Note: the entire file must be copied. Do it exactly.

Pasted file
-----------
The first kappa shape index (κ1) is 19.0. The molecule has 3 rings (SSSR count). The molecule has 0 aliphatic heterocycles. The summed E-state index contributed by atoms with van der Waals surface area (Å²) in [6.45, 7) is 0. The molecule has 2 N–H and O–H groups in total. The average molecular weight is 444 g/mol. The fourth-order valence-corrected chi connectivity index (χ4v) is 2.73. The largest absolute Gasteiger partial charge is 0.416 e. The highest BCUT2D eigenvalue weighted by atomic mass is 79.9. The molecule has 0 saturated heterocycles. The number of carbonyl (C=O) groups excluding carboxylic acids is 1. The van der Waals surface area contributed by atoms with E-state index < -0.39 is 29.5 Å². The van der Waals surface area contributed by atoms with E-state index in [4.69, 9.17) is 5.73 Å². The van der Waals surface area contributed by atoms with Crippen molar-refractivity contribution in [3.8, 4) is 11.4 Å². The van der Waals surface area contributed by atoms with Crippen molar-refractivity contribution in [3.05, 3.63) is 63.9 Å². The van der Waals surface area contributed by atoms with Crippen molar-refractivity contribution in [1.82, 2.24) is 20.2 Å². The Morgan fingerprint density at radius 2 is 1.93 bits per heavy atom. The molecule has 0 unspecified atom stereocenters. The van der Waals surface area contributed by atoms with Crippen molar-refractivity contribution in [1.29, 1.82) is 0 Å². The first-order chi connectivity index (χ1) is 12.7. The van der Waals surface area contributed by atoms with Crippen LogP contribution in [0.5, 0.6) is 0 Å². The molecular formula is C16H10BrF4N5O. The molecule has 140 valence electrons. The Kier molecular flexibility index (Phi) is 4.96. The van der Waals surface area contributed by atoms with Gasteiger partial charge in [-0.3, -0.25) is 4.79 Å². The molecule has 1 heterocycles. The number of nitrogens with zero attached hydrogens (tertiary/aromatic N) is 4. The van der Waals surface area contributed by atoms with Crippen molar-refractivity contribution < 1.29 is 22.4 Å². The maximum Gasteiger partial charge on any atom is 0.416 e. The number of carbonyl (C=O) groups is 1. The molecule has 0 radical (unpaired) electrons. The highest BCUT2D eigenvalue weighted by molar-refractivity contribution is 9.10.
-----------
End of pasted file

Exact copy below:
The first kappa shape index (κ1) is 19.0. The molecule has 3 rings (SSSR count). The molecule has 0 aliphatic heterocycles. The summed E-state index contributed by atoms with van der Waals surface area (Å²) in [6.45, 7) is 0. The molecule has 2 N–H and O–H groups in total. The average molecular weight is 444 g/mol. The fourth-order valence-corrected chi connectivity index (χ4v) is 2.73. The largest absolute Gasteiger partial charge is 0.416 e. The highest BCUT2D eigenvalue weighted by atomic mass is 79.9. The molecule has 0 saturated heterocycles. The number of carbonyl (C=O) groups excluding carboxylic acids is 1. The van der Waals surface area contributed by atoms with E-state index < -0.39 is 29.5 Å². The van der Waals surface area contributed by atoms with E-state index in [4.69, 9.17) is 5.73 Å². The van der Waals surface area contributed by atoms with Crippen molar-refractivity contribution in [3.8, 4) is 11.4 Å². The van der Waals surface area contributed by atoms with Crippen molar-refractivity contribution in [3.05, 3.63) is 63.9 Å². The van der Waals surface area contributed by atoms with Crippen molar-refractivity contribution in [1.82, 2.24) is 20.2 Å². The Morgan fingerprint density at radius 2 is 1.93 bits per heavy atom. The molecule has 0 unspecified atom stereocenters. The van der Waals surface area contributed by atoms with Crippen molar-refractivity contribution in [1.29, 1.82) is 0 Å². The first-order chi connectivity index (χ1) is 12.7. The van der Waals surface area contributed by atoms with Crippen LogP contribution in [0.5, 0.6) is 0 Å². The molecular formula is C16H10BrF4N5O. The molecule has 140 valence electrons. The Kier molecular flexibility index (Phi) is 4.96. The van der Waals surface area contributed by atoms with Gasteiger partial charge in [-0.3, -0.25) is 4.79 Å². The molecule has 1 heterocycles. The number of nitrogens with zero attached hydrogens (tertiary/aromatic N) is 4. The van der Waals surface area contributed by atoms with Crippen molar-refractivity contribution < 1.29 is 22.4 Å². The maximum Gasteiger partial charge on any atom is 0.416 e. The number of carbonyl (C=O) groups is 1. The molecule has 0 radical (unpaired) electrons. The highest BCUT2D eigenvalue weighted by molar-refractivity contribution is 9.10.